“The brand manager of Pernod Ricard said to me, 'You know our brand manager better than anyone else' and one week later I got a letter that said I had a one-year trial for the company,” Hall says.
NetX, which at the time was one of Australia’s largest digital agencies, had just been acquired by BBDO and having grown the team from 26 to 60 employees, he felt it was the right time to move on.
“If I look back at the advertising world of the time, what we used to call above the line agencies were buying digital shops and bolting on the capabilities. There was no integration and it didn’t really work,” Hall says.
“The host body was rejecting the new organ. I thought we could do something that was more interesting, more effective and that would create more value for clients.”
An entrepreneur from a young age, Hall always pictured running his own venture and wasn’t worried he was doing it without any partners. He started his first business during university, Jules Hall Productions, selling T-shirts across the UK.
“On day one in my borrowed office space it was just me. WIPs (work in progress meetings) were a quiet affair,” he jokes, reflecting on his first day of The Hallway.
Hall admits he had “some good breaks” in the early days, winning Merivale shortly after the agency launched. In its first 12 months the agency also picked up online travel company Zuji.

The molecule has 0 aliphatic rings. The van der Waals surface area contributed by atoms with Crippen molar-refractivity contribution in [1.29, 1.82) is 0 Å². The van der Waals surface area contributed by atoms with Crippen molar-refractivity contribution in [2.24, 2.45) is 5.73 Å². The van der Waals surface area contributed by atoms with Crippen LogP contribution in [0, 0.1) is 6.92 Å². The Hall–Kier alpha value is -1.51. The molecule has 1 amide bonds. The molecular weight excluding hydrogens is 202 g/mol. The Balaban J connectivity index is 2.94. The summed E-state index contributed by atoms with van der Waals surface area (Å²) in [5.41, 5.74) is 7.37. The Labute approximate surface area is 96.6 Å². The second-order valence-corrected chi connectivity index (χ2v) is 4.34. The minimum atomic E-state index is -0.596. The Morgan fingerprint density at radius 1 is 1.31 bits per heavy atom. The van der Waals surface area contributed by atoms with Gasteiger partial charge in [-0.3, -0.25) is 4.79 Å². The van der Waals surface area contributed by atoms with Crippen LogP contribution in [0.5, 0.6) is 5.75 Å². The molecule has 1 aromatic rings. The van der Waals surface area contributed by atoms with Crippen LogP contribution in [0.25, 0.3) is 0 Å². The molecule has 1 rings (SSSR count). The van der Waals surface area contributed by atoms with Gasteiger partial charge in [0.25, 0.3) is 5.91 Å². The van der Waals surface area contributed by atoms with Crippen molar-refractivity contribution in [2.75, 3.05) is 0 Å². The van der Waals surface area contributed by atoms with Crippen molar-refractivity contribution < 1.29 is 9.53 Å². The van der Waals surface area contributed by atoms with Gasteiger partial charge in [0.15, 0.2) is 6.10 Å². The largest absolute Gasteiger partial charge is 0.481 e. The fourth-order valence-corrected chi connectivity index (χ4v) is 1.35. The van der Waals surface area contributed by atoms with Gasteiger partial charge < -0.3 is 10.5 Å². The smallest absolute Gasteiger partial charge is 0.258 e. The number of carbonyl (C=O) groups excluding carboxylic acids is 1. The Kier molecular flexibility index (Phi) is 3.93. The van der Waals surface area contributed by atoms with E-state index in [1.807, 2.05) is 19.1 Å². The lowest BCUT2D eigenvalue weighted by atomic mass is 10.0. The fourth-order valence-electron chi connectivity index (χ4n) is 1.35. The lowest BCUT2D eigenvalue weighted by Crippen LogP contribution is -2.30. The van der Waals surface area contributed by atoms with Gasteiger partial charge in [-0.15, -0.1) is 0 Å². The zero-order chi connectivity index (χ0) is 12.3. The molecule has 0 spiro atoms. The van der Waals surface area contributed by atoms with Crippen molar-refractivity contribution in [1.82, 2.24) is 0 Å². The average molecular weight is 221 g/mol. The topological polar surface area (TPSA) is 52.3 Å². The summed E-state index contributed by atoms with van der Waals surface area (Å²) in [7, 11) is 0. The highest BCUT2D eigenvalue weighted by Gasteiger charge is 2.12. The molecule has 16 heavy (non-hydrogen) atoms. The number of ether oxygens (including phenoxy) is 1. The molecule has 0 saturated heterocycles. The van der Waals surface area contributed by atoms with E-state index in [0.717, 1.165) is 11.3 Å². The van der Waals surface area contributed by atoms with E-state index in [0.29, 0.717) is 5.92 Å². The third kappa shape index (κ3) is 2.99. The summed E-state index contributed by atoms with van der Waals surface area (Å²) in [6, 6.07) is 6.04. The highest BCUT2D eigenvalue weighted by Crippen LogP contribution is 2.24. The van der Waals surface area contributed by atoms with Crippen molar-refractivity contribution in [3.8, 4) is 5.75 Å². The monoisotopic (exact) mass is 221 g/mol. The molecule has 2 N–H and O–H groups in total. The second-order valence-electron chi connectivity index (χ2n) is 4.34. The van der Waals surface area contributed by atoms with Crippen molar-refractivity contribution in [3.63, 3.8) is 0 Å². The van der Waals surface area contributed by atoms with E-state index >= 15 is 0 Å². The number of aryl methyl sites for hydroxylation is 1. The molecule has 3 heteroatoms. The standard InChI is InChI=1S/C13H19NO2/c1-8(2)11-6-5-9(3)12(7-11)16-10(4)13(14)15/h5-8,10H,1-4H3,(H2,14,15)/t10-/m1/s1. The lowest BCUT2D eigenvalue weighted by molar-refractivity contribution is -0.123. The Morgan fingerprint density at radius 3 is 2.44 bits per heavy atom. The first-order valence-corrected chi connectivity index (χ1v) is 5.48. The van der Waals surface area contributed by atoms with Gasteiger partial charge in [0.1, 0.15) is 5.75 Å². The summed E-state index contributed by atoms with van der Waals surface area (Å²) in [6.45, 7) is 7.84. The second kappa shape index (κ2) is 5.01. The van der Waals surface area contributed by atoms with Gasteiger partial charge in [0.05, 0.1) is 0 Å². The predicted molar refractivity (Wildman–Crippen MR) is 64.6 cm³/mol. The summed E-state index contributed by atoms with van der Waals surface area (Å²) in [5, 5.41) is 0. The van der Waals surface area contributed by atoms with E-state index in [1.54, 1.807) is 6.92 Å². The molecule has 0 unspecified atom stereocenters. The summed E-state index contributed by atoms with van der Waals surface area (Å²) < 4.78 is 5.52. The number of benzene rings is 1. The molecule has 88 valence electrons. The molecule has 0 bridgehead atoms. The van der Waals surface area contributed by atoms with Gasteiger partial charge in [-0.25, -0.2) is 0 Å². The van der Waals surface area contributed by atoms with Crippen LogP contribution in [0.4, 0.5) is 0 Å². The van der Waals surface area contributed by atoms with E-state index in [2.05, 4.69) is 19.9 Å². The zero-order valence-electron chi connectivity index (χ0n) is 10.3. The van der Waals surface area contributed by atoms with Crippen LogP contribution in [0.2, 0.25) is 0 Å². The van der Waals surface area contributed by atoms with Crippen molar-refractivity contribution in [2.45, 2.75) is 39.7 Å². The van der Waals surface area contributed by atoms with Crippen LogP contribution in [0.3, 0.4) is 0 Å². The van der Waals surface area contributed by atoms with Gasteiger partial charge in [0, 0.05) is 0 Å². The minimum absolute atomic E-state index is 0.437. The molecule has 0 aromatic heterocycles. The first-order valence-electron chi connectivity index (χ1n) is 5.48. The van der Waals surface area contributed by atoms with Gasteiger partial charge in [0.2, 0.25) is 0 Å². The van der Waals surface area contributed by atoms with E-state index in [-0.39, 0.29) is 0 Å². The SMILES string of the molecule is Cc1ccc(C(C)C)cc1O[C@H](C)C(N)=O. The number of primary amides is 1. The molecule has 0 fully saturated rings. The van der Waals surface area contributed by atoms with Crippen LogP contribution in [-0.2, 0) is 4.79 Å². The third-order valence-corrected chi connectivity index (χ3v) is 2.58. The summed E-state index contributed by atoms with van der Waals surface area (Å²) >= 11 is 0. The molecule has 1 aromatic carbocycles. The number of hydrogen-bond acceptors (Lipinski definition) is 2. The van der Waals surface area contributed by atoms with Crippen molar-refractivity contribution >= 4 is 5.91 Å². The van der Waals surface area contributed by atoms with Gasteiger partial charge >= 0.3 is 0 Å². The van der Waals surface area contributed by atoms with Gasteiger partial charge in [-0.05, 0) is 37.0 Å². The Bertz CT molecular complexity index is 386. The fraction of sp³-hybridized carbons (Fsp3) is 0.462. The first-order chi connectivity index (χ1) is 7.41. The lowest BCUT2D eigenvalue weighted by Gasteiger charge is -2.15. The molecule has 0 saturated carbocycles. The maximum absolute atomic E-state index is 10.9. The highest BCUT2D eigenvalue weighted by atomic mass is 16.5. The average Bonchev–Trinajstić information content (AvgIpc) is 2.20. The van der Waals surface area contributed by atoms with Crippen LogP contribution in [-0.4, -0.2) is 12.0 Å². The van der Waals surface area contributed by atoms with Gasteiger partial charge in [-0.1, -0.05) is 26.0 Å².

Despite picking up a Gold Lion at Cannes for its first campaign for Zuji in its first 12 months, Hall says winning NSW Agency of the Year at the B&T Awards last year led to the most new business enquiries.
Now celebrating its 10th year, Hall says the agency has undergone significant transformation.
“When I started the agency it had no creative department. Since 2010, when Simon Lee joined, we’ve really cemented the creative capabilities in the team,” he says.
“The biggest thing that has happened is we’ve increasingly moved away from other ad agencies. We aren’t driven by the same motivators.”
Hall says he’s never seen advertising as the only solution for client problems and that’s what he considers makes the The Hallway stand out in the Australian market.